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Upstate Musicians Registry aims to create database on local performers

From The Greenville News Article by Donna Isbell Walker; photo by Bart Boatwright

The city of Spartanburg is looking to make a name for itself as a music city.

The Downtown Music Trail offers a look at the singers, songwriters and bands that Spartanburg has spawned over the past several decades, and the Downtown Cultural District was launched last fall as a center for entertainment events, art galleries, music venues and more.

Now, Chapman Cultural Center is putting together a registry of musicians with ties to Spartanburg in particular and the Upstate in general.

“Chapman Cultural Center is the main local arts agency here in Spartanburg, so what we’re trying to do is live up to our mission, which is basically to provide cultural leadership, and that includes music,” said Rachel Williams, director of marketing and communications for Chapman Cultural Center. “So we want to be a resource, not only to community organizations, but also the musicians that we serve, to make sure we are identifying them in the community,”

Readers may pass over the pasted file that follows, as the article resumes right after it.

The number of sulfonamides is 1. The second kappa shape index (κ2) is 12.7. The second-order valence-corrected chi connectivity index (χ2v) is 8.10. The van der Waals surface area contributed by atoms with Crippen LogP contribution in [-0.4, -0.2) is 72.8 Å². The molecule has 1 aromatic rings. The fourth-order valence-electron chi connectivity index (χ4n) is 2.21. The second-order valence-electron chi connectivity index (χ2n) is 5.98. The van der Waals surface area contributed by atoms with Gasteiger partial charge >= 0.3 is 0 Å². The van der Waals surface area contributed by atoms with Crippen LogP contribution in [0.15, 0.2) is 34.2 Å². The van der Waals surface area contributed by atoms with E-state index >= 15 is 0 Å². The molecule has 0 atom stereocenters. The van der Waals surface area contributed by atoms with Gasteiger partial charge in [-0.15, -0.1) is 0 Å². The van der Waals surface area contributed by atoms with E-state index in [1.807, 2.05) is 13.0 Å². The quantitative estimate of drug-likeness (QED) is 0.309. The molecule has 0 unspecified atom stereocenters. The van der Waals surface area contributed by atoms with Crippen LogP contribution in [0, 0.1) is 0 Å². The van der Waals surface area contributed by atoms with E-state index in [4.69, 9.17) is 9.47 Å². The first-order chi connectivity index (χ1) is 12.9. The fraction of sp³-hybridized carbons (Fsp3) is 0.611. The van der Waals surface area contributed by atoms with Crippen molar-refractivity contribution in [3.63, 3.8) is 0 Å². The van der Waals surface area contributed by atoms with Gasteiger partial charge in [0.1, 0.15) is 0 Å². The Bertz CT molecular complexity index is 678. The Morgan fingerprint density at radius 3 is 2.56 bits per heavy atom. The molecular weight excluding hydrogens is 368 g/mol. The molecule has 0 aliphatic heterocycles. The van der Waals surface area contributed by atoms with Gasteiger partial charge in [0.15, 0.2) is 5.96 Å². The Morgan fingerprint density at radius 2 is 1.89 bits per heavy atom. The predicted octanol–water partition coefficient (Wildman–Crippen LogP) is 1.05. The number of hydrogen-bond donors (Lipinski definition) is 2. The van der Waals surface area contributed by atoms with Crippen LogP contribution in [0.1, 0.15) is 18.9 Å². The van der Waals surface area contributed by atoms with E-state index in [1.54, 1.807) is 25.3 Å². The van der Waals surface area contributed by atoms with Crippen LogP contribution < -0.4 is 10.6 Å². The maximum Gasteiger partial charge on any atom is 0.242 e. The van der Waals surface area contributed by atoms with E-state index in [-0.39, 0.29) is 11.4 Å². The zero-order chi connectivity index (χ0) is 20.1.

Since Chapman Cultural Center opened up the application process, around 40 musicians have signed up, “and it’s growing daily,” Williams said.

The registry focuses on musicians and bands based in Spartanburg, but performers from other cities in the Upstate may also submit an application to be considered, she said.

One purpose of the registry is so that organizations or individuals looking for a performer of a certain genre, or a recommendation for a local musician or band, can receive a list of recommendations that fit their request.